‘Unfinished Business’ Reviews: Vince Vaughn Comedy Is Given a Pink Slip by Critics

Vaughn, Tom Wilkinson and Dave Franco will need to do serious negotiations to overcome their detractors

Sometimes, business just needs to be shuttered.

The new Vince Vaughn R-rated comedy “Unfinished Business” is taking a beating from critics across the country ahead of its opening weekend. In the film, Vaughn stars alongside Tom Wilkinson and Dave Franco as three business associates who travel to Europe together to close a major deal, only for everything to go unimaginably wrong.

TheWrap’s Alonso Duralde wrote in his review of the film, “It’s not impossible to mix sentimentality, raunch, corporate gamesmanship and the G-8 Summit in a comedy, but this one doesn’t pull it off.

“Vaughn blusters in his usual manner, combining the swimming-up-career-stream desperation of his ‘The Internship’ character with the brash-but-loving family guy of ‘Delivery Man,’ but the remove he brings to every performance — as though he were putting everything in quotes — becomes more disconcerting the further away he moves from the young slackers he used to play,” Duralde said.

Duralde, believe it or not, was one of the kinder reviews. Richard Roeper wrote in the Chicago Sun-Times, “Nearly everything about this movie feels like a task half-completed.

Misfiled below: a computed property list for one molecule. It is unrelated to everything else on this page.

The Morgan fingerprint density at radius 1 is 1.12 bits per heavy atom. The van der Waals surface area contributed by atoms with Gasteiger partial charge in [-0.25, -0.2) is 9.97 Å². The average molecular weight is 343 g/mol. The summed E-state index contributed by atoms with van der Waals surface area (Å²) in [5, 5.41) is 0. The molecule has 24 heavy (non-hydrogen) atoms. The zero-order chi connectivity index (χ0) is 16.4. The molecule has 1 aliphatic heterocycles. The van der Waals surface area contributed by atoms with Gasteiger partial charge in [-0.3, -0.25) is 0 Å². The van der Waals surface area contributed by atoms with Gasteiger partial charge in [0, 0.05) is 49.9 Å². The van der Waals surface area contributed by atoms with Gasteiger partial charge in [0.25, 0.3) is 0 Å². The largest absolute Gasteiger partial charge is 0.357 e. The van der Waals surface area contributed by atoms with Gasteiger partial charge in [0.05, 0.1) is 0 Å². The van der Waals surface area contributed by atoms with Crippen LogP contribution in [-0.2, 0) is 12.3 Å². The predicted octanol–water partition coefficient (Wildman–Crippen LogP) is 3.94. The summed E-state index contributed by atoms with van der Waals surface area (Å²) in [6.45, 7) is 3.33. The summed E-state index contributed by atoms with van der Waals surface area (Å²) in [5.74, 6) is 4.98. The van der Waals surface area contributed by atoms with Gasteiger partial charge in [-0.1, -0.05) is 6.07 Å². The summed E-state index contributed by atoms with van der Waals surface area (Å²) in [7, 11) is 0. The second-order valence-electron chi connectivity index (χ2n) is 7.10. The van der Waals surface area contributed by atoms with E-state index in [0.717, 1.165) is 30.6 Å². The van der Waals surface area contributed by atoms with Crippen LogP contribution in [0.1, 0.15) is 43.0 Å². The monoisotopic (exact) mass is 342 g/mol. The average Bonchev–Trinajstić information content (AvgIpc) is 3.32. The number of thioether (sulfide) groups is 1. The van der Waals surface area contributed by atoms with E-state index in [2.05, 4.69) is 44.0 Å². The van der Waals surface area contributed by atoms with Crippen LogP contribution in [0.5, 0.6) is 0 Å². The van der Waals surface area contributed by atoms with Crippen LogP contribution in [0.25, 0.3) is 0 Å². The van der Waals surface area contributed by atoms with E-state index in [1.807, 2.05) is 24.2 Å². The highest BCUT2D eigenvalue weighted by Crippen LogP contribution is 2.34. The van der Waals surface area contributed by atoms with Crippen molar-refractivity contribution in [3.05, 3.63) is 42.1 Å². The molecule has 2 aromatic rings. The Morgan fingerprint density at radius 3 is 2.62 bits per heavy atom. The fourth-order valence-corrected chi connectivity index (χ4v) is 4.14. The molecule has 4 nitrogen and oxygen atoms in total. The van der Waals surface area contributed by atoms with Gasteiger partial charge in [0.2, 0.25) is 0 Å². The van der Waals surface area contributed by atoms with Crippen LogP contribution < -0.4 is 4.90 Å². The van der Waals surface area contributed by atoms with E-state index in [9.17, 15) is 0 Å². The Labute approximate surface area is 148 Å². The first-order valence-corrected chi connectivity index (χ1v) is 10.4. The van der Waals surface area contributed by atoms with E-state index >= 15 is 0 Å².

“After seeing the wretched, wandering mess that is ‘Unfinished Business,’ I’m wondering if some studio executive scribbled those words on the front page of the script as a commentary instead of a suggested title.”

Gary Goldstein of the Los Angeles Times echoed that sentiment when he wrote, “The piece of business that’s most unfinished in the desperate comedy ‘Unfinished Business’ is the wan hodgepodge of a script by Steve Conrad, a talented screenwriter (‘The Promotion,’ ‘The Pursuit of Happyness’) who should’ve known better.”

Nathan Rabin of The Dissolve gave the film a particularly harsh review, writing: “Glacially paced and devoid of laughs and life, ‘Unfinished Business’ makes audiences sit through an entire film for the opportunity to see Vaughn trade in his permanent frown for the cocky grin that seems to come effortlessly in his other, better movies.”

Likewise for Joe Neumaier of the New York Daily News, who wrote: “Director Ken Scott, who guided Vaughn in last year’s flop ‘Delivery Man,’ has the kind of comic timing you’d expect from a corporate compliance officer’s PowerPoint presentation on updates to Section 1.6045-5 (b) (1) regulations. And Vaughn can’t save his doomed project by being ‘Vince Vaughn,’ the motormouthed charmer who is automatically funny if this is still 2005.”